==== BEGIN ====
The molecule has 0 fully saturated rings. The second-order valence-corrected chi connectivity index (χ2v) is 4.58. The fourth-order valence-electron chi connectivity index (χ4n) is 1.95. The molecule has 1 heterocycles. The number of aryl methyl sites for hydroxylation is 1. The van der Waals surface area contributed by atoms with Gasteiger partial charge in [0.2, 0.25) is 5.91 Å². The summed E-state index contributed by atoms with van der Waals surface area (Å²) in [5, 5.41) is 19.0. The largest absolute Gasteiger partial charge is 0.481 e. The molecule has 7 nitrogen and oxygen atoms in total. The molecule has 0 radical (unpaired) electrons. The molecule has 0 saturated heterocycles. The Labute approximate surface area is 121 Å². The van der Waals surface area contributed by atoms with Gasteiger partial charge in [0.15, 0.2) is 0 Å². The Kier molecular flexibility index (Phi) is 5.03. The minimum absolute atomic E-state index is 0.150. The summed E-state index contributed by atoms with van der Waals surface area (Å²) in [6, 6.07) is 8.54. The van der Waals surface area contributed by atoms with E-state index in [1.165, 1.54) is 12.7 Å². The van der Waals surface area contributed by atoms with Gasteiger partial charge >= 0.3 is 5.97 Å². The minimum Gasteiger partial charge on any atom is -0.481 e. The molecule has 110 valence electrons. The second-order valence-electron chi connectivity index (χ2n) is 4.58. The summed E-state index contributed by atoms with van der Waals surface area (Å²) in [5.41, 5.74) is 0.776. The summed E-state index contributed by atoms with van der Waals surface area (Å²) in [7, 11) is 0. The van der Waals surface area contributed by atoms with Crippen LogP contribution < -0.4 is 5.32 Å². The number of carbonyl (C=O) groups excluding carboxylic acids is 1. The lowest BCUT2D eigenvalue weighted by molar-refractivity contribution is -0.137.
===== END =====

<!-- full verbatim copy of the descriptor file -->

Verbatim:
The molecule has 0 fully saturated rings. The second-order valence-corrected chi connectivity index (χ2v) is 4.58. The fourth-order valence-electron chi connectivity index (χ4n) is 1.95. The molecule has 1 heterocycles. The number of aryl methyl sites for hydroxylation is 1. The van der Waals surface area contributed by atoms with Gasteiger partial charge in [0.2, 0.25) is 5.91 Å². The summed E-state index contributed by atoms with van der Waals surface area (Å²) in [5, 5.41) is 19.0. The largest absolute Gasteiger partial charge is 0.481 e. The molecule has 7 nitrogen and oxygen atoms in total. The molecule has 0 radical (unpaired) electrons. The molecule has 0 saturated heterocycles. The Labute approximate surface area is 121 Å². The van der Waals surface area contributed by atoms with Gasteiger partial charge in [0.15, 0.2) is 0 Å². The Kier molecular flexibility index (Phi) is 5.03. The minimum absolute atomic E-state index is 0.150. The summed E-state index contributed by atoms with van der Waals surface area (Å²) in [6, 6.07) is 8.54. The van der Waals surface area contributed by atoms with E-state index in [1.165, 1.54) is 12.7 Å². The van der Waals surface area contributed by atoms with Gasteiger partial charge >= 0.3 is 5.97 Å². The minimum Gasteiger partial charge on any atom is -0.481 e. The molecule has 110 valence electrons. The second-order valence-electron chi connectivity index (χ2n) is 4.58. The summed E-state index contributed by atoms with van der Waals surface area (Å²) in [5.41, 5.74) is 0.776. The summed E-state index contributed by atoms with van der Waals surface area (Å²) in [7, 11) is 0. The van der Waals surface area contributed by atoms with Crippen LogP contribution < -0.4 is 5.32 Å². The number of carbonyl (C=O) groups excluding carboxylic acids is 1. The lowest BCUT2D eigenvalue weighted by molar-refractivity contribution is -0.137.